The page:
Gunmen kill Hipólito Mora, founder of notorious Mexican self-defense militia

Attackers shot at and set fire to his vehicle as he was traveling through a small town in Michoacán

Daniel Alonso Viña
Hipólito Mora, en el municipio michoacano de Los Reyes de Salgado, el pasado 24 de febrero.
Hipólito Mora, in Los Reyes de Salgado, Michoacán on February 24.Juan José Estrada Serafín (Cuartoscuro)

Hipólito Mora, the former leader and founder of a self-defense militia in the state of Michoacán (southwest Mexico), was killed on June 29 in La Ruana, a small town in the municipality of Buenavista (Michoacán). The farmer and community leader who organized local militias in 2013 to defend communities against the criminals that plagued the state, was shot and killed by heavily armed attackers. According to Guillermo Valencia, a former mayor of Tepalcatepec and Mora’s friend, he was traveling in a large armored vehicle with two bodyguards assigned by the Ministry of Public Safety, who also died in the attack.

The videos of the attack reveal the sharp sound of a high-caliber weapon being fired at the vehicle. “Then they set fire to the truck,” said Valencia. “This violent reality persists in Michoacán, while the authorities continue to deny the problem.” The region has long been plagued by the relentless turf war between the Jalisco New Generation Cartel and the United Cartels. Mora, a lemon farmer, had a price on his head and had been attacked several times before.

A La Ruana resident who wishes to remain anonymous, told EL PAÍS that they heard the first gunshots at 12 noon. “When the shooting started, I made sure my family was all safe and told them not to leave the house,” she said. The locals then began sharing videos of the attack showing criminals armed with long guns. “It looks like an AK-47 and some 9mm pistols,” she said. “But it had to be a bazooka [that set the vehicle on fire] or something similar, judging by how it sounded.”

After 15 minutes of gunfire, the town fell silent and people ventured out to the crime scene, where they saw two vehicles: the armored pickup truck Mora traveled in with two bodyguards, and an unarmored Ford pickup with two more guards. If verified, this would increase the death toll to five (four guards and Mora), more than Guillermo Valencia’s initial report of three casualties.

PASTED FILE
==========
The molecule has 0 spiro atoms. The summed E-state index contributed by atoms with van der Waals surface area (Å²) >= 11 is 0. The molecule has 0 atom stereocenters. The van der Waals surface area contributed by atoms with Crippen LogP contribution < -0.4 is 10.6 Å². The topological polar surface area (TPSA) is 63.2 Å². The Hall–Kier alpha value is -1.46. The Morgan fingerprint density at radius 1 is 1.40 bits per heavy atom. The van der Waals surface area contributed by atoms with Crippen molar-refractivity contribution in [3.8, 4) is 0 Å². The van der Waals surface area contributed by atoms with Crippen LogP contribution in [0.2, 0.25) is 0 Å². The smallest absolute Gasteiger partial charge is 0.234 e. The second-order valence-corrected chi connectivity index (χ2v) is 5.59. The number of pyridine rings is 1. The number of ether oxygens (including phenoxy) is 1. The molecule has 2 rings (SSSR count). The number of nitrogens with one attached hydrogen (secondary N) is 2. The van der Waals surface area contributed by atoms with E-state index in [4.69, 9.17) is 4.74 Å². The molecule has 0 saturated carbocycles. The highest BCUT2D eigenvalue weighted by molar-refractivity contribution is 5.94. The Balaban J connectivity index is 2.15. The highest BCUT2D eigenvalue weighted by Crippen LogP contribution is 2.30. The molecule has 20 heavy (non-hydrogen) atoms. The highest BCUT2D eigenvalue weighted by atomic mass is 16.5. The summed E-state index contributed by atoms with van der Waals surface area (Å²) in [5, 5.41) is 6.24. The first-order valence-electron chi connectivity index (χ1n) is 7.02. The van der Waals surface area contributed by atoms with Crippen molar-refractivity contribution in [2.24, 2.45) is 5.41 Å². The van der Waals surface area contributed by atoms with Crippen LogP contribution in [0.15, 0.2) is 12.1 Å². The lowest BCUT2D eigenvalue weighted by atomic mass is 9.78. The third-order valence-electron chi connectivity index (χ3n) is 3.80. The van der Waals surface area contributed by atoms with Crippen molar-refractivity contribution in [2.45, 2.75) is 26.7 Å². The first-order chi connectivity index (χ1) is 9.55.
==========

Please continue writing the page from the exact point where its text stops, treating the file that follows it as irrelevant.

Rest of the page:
The National Guard and police units normally stationed in the town didn’t show up for two hours. A few locals put out the fire in the burning truck while other residents cautiously approached. People here say the authorities didn’t arrive until 2:20 pm, when a helicopter from the Attorney’s General’s office landed to inspect the crime scene. “The authorities vanished [when the shooting started], but everyone knows that the National Guard just patrols the area – they don’t actually do anything,” said the woman who talked to us.

Mora lived under constant threat by organized crime groups. His home was strafed by gunfire a few days before the attack that ended his life, and his longtime friend and bodyguard, Jorge Alberto Correa, was killed a year ago in Uruapan. Mora received threatening phone calls, text messages and even videos on social media every day.

Reactions to the death of this community leader who once dabbled in politics flooded in from all parts of Mexican society. Former President Felipe Calderón (2006-2012) tweeted: “With deep sadness, I heard about the cowardly murder of Hipólito Mora. My condolences to the family. I join in the demands for justice. May he rest in peace.” Former Michoacán Governor Silvano Aureoles said, “Hipólito Mora was shot and his body burned. The Tierra Caliente is a war zone because of the federal government’s erratic policies.”

Mora and other farmers in Michoacán took up arms against the Knights Templar, a peculiar criminal organization that professed to follow a quasi-religious creed while it produced methamphetamine and extorted farmers and merchants in Michoacán. The self-defense militias finally succeeded in driving out the Knights Templar, but the conflict was so bloody the federal government had to send a special envoy to negotiate peace.

Hipólito Mora
Hipólito Mora at his home in Felipe Carrillo Puerto (Michoacán); 2019.HECTOR GUERRERO

With part of the problem solved, the federal government asked the local militias to join the rural police, hoping to maintain control over these fighters. Mora agreed, but soon ran into legal problems when he was arrested on suspicion of murdering two people close to another community leader nicknamed El Americano. He was also arrested for his involvement in a shootout. On both occasions, he was released without charges.

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